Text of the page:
Design for ethical impact and social responsibility


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Design for ethical impact and social responsibility

  1. 1. Design for ethical impactand social responsibility Dr Ricardo Sosa Seminar on Design for Sustainability
  2. 2. Summary1. Design transparency2. Sustainability: technological and human complexity3. Designing cycles4. Product attachment5. Extend lifecycle6. Design research7. Survey
  3. 3. Background concepts• Life-cycle analysis (LCA)• Cost benefit analysis (CBA)• Carbon/water footprint• Kansei Engineering• Paradox of choice• The Fifth Discipline• Cradle to cradle
  4. 4. “Double ignorance: we don’t know the true impacts of our products/services and we don’t realise that we don’t know” Daniel Goleman in Ecological Intelligence
  5. 5. Sustainability• Definition?• Multi-dimensional• Measurable impacts• Design decisions
  6. 6. The hidden price tag• Everyday impacts determined by design decisions• What are the design decisions in your organisation?• What are the indirect and long- term consequences of these design decisions?• Genuine questions that lead to fresh perspectives from all stakeholders
  7. 7. Design transparency• Understand and make visible the (hidden) impacts of your products/services• The impacts of (even simple) products entail enormous complexity• The ‘illusions of choice’ – Conditioned by the decisions of others – Paradoxical discontent by choice
  8. 8. Paper or plastic? Environment / Economy
  9. 9. Paper or plastic? Materials are not the problemThe problem is… the way we source, process, move, use and dispose
  10. 10. Design cycles Sustainable Design Principles
  11. 11. Organic fashionNatGeo video:
  12. 12. Organic fashion“Organic cotton has very different impacts: 10.6 gallons/lb for rain-fed from Brazil782 gallons/lb for California organic cotton”
  13. 13. Product attachment
  14. 14. “Cars are an avatar. Cars are an expansion of yourself: they take your thoughts, your ideas, your emotions, and they multiply it.”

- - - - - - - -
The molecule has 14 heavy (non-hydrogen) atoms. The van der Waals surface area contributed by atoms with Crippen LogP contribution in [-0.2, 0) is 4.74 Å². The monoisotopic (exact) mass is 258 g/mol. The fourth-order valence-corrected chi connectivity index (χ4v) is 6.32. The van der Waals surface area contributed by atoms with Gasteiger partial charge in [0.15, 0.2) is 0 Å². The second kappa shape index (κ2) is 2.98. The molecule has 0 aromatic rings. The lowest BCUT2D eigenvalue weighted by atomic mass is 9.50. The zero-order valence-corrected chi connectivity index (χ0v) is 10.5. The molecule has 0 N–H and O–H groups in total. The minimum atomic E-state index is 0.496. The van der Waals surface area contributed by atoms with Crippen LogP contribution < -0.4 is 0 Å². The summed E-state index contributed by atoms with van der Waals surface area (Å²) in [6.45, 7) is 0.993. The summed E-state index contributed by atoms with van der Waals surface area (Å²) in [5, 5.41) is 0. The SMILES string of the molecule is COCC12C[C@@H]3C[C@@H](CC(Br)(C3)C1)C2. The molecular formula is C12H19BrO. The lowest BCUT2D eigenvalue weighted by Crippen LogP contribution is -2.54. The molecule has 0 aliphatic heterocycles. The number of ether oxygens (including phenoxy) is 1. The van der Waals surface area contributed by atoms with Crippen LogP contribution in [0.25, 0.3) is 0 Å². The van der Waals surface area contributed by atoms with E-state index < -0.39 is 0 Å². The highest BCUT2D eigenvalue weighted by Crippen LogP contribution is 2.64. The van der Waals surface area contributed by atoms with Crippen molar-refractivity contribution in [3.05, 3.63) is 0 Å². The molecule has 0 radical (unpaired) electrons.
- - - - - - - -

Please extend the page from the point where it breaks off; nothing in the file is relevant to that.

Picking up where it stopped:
15. 15. RecyclingLulls consumers into the illusion thatsomething is done (‘feel good’ story)
  16. 16. Extend lifecycle
  17. 17. Reforestation Promotes monocrops, requiresfertilisers, damages eco-diversity
  18. 18. Hybrid carsHighest impact of cars: manufacturing. Designing for Eco-driving
  19. 19. Paradoxes In NYC, a bottle of French wine has a smaller carbon footprint than a wine from Nappa Valley (airplane/truck) Lamb from New Zealand shipped toBritain has 25% of the carbon footprint from British lamb (energy, fertilisers)Dutch roses have 600% greater carbonfootprint than roses flown from Kenya
  20. 20. Design researchTo bring depth, precision and clarity to sustainable design To reveal hidden connections between built, natural and social systemsChallenges are too varied, too subtle and too complicated to be understood by any single discipline
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  24. 24. Credits Industrial designer Victor G. Martinez from Northumbria University in the United Kingdom developed Trophec as part of his PhD project, supervised by Dr. Stuart English, Matteo Conti and Dr. Kevin Hilton. Trophec software was programmed by Dan Hopper under the supervision of Dr. Garry Elvin.Trophec video:
  25. 25. Survey1. Main driver for sustainability 4. More necessary: in SMEs: a. Relevant, accurate data a. Legislation compliance b. Tools for decision-making b. Market demands 5. More valuable:2. Main role of design is: a. Disruptive ideas a. Product aesthetics b. Best practices from b. Product strategy successful cases3. Main constraints related: 6. Sustainable design: a. Technology a. To create radically new b. Budget product/service concepts b. To improve and optimise current portfolio Underlined responses selected by majority of participants